Jan van Haasteren: The Locks
"The Locks" is the title of this Jan van Haasteren 2000 piece jigsaw puzzle and, as with all of his illustrations, you are sure to find this puzzle extremely enjoyable while laughing at all of the individual illustrations.
The finished puzzle image captures a highly comical scene at a river lock, but as with every Jan van Haasteren puzzle, not everything is going to Plan with the extremely overcrowded river full of many different forms of watercraft and very interesting characters!
- Material: Recycled cardboard and the linen-finish paper
- Assembled Size: 98 cm x 68 cm or 38.58" x 26.77"
- Artist: Rob Jan van Haasteren
- Manufactured: Netherlands
WARNING! Not suitable for children younger than 3 years old. Risk of suffocation.
Jan van Haasteren puzzles have been world famous for years. For puzzle fans from all over the world, puzzles from Jan have always guaranteed hours of puzzle pleasure!
The puzzles are all highly detailed, very colourful and above all humorous. There are always masses of hidden amusing images waiting for us to discover.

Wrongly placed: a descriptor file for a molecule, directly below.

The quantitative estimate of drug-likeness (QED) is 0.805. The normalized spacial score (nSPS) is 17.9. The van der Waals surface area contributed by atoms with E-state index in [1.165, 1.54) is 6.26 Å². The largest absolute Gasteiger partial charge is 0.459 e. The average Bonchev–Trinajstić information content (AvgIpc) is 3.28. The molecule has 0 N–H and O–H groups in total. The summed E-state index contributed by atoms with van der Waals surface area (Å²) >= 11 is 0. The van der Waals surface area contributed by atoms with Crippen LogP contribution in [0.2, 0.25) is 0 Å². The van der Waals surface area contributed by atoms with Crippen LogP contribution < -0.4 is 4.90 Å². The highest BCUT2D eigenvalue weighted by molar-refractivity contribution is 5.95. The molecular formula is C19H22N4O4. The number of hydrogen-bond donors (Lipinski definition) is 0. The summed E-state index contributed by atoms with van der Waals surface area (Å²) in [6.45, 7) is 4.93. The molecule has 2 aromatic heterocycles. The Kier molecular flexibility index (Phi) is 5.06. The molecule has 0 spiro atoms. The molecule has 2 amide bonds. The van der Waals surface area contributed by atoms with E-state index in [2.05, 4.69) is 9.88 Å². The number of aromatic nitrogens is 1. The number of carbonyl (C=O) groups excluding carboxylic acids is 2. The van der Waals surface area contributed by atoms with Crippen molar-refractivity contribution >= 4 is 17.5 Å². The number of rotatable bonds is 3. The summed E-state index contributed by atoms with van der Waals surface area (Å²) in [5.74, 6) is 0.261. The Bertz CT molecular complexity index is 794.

The trademark of every puzzle: there is a lot going on, the puzzles are a funny look on reality, and you can find a shark’s fin and a Sinterklaas (Santa Claus) in every puzzle. With a little luck the trained eye can also find Jan van Haasteren’s self-portrait in the crowds.
Make sure you also look for other favourite images in the crowds –The Hands, The Dentures and Jan’s self-portrait which you will find in nearly all of his illustrations. He uses all types of social events as inspiration for his images. These jigsaws are very enjoyable to complete as you never know what you are going to see next!
The Story Behind the Signature Shark's Fin:
“I can’t remember when I started drawing this. I worked on comic books too of course. A lot of times I put something in the back ground to fill the image. The shark’s fin does have a story. For Eppo [a Dutch comic magazine] I made a comic book about a person who saw things nobody else could see. During his holiday he wanted to sit on the beach and there a shark came for him. A whole adventure starts there. Since then I always draw a shark’s fin. It is not that I have to, I just love absurdity, to put something in an image that should not be there. I forgot it once. I hid it so well that even I could not find it. But that will never happen again.”
– De Telegraaf, a Dutch newspaper, October 26, 2014, commemorating Jan Van Haasteren’s 30th anniversary of making puzzles.